[personal profile] jazzyjj
Hi everybody. A few friends have asked me to start doing book reviews here on my journal, and I love that idea so here is my first one. Before proceeding any further though I need to mention for those who don't know, that since I am blind with only light perception I read books and magazines in audio format. I also read Braille books and magazines growing up, but my honest opinion is that Braille takes up too much space these days. Sure there are refreshable displays, but those cost a lot and not everybody can afford one of them. Don't get me wrong: I love Braille and I think this Braille crisis is truly sad. However, Braille is not the only means of reading and writing for those of us with low or no vision. Nor will it ever be. Others will certainly disagree with me, and that's all cool so long as there are no personal attacks. So without further adieu, here is my first book review.





In the summer of 2014 I read a book entitled "Out of the Whirlpool: A Memoir of Remorse and Reconciliation." This book was written by Sue Wiygul Martin, who has her own website at http://www.suewmartin.com . This book was published in 2013 by the Working Writer Discovery Group. The book is about her adjustment to blindness as a result of attempting suicide. Before proceeding any further, I want to mention that the suicide attempt had nothing whatsoever to do with me choosing to read this book. I've never been suicidal in the least bit, nor am I suicidal now. I chose her book simply because I was curious to know about the whole adjustment process from someone who went blind later in life. I had a roommate who went blind as a young adult, but he was often quite bitter and never really discussed it openly with anybody. But anyway, I highly recommend this book to anyone curious about the adjustment process for someone who is blind either from birth or later in life. I also know a few so-called vocational rehabilitation professionals who would do well to read it. They probably won't, but that's their problem and not mine.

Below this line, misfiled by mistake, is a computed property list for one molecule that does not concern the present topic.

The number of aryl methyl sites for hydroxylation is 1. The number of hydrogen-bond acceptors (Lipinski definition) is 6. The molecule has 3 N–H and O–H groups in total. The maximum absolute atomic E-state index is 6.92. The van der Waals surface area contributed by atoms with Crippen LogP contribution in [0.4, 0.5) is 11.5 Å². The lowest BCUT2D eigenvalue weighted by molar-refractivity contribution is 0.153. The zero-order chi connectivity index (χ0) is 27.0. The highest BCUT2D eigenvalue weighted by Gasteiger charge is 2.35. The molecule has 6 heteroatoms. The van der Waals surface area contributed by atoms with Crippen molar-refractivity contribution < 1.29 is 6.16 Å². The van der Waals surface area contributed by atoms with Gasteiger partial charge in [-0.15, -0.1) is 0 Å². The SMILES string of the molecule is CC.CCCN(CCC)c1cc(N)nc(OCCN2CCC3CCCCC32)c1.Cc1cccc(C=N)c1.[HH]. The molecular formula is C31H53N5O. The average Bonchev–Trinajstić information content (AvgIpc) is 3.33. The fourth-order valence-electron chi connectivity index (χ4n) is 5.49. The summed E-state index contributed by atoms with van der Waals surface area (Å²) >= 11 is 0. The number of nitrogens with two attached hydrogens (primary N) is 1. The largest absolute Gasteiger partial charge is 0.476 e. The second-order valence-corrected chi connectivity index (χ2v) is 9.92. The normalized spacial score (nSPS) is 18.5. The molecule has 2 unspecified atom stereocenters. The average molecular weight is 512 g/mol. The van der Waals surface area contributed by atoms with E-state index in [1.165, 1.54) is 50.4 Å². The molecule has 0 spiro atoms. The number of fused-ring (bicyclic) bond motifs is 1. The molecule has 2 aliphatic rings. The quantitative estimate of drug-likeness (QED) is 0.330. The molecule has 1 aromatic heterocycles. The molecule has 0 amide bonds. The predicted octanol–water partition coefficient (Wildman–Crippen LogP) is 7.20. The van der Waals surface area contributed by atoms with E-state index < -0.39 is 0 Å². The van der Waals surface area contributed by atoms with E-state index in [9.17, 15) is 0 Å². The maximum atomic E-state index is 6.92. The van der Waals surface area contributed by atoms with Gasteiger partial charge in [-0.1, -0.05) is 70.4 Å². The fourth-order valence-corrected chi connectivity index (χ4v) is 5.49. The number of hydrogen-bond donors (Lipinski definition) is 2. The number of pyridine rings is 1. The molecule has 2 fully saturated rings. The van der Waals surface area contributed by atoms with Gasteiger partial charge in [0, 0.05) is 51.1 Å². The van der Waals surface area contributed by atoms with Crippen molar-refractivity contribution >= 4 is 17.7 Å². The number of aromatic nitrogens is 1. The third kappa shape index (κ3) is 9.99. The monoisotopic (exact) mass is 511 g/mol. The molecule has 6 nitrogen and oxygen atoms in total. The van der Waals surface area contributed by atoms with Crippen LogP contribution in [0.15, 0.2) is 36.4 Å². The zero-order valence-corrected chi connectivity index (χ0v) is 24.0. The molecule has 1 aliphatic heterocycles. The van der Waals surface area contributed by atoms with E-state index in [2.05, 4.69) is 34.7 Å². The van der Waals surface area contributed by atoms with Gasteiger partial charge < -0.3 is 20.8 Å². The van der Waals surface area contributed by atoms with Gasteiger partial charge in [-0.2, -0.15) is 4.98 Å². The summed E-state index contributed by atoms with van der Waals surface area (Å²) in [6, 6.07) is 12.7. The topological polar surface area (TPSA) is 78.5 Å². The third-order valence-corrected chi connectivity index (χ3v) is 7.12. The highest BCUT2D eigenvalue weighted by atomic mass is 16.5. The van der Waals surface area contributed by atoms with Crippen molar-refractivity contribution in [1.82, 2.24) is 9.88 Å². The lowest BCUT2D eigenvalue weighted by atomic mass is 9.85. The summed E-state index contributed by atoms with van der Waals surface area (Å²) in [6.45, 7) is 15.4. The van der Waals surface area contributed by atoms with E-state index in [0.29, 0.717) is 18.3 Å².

Anyway, the author begins with a brief discussion of her life prior to the event which resulted in her blindness. She also discusses the reactions of family and friends to her sudden onset of blindness. Then she goes on to talk about her adjustment period, and the many years of vocational rehabilitation which followed. This included learning to read and write Braille, learning to cook again, and learning to travel with a cane and then guide dogs.





I give this book 5 out of 5 stars. I thought the author did an outstanding job. She was very honest, and she sprinkled humor throughout her story which is always good. I could relate to pretty much everything which she discussed, with the exception of the guide dogs. I've never worked one before, and I highly doubt at this point whether I'll ever do so. However, I am going to read another book about the whole process of getting a guide dog. So please stay tuned for that review, coming up later on. I downloaded this book in audio format from the National Library Service for the Blind and Physically Handicapped, and the narrator did an awesome job.
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